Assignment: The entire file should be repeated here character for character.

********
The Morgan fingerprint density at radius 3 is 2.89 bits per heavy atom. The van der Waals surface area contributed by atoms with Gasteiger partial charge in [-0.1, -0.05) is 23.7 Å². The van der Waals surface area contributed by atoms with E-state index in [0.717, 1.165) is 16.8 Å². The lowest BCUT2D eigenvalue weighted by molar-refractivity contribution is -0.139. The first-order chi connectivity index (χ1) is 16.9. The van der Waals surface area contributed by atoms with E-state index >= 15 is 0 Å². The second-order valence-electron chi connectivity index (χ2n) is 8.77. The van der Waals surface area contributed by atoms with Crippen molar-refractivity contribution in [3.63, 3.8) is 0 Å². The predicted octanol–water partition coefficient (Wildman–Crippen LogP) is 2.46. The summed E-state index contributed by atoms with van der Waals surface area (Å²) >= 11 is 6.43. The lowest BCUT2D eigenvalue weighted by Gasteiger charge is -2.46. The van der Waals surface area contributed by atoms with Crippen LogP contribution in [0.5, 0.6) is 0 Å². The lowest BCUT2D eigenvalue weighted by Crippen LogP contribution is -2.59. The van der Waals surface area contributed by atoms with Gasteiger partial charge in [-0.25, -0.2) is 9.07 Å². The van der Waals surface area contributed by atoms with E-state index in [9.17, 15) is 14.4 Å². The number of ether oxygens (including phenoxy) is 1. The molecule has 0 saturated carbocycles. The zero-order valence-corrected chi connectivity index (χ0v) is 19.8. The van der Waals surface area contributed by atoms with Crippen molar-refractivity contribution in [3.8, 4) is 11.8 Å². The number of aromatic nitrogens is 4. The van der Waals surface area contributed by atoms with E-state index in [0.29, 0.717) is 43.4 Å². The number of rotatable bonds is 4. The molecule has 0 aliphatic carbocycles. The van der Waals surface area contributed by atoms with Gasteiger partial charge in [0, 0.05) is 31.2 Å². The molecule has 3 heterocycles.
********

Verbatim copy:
The Morgan fingerprint density at radius 3 is 2.89 bits per heavy atom. The van der Waals surface area contributed by atoms with Gasteiger partial charge in [-0.1, -0.05) is 23.7 Å². The van der Waals surface area contributed by atoms with E-state index in [0.717, 1.165) is 16.8 Å². The lowest BCUT2D eigenvalue weighted by molar-refractivity contribution is -0.139. The first-order chi connectivity index (χ1) is 16.9. The van der Waals surface area contributed by atoms with E-state index >= 15 is 0 Å². The second-order valence-electron chi connectivity index (χ2n) is 8.77. The van der Waals surface area contributed by atoms with Crippen molar-refractivity contribution in [3.63, 3.8) is 0 Å². The predicted octanol–water partition coefficient (Wildman–Crippen LogP) is 2.46. The summed E-state index contributed by atoms with van der Waals surface area (Å²) >= 11 is 6.43. The lowest BCUT2D eigenvalue weighted by Gasteiger charge is -2.46. The van der Waals surface area contributed by atoms with Crippen LogP contribution in [0.5, 0.6) is 0 Å². The lowest BCUT2D eigenvalue weighted by Crippen LogP contribution is -2.59. The van der Waals surface area contributed by atoms with Gasteiger partial charge in [-0.25, -0.2) is 9.07 Å². The van der Waals surface area contributed by atoms with E-state index in [9.17, 15) is 14.4 Å². The number of ether oxygens (including phenoxy) is 1. The molecule has 0 saturated carbocycles. The zero-order valence-corrected chi connectivity index (χ0v) is 19.8. The van der Waals surface area contributed by atoms with Crippen molar-refractivity contribution in [3.8, 4) is 11.8 Å². The number of aromatic nitrogens is 4. The van der Waals surface area contributed by atoms with E-state index in [0.29, 0.717) is 43.4 Å². The number of rotatable bonds is 4. The molecule has 0 aliphatic carbocycles. The van der Waals surface area contributed by atoms with Gasteiger partial charge in [0, 0.05) is 31.2 Å². The molecule has 3 heterocycles.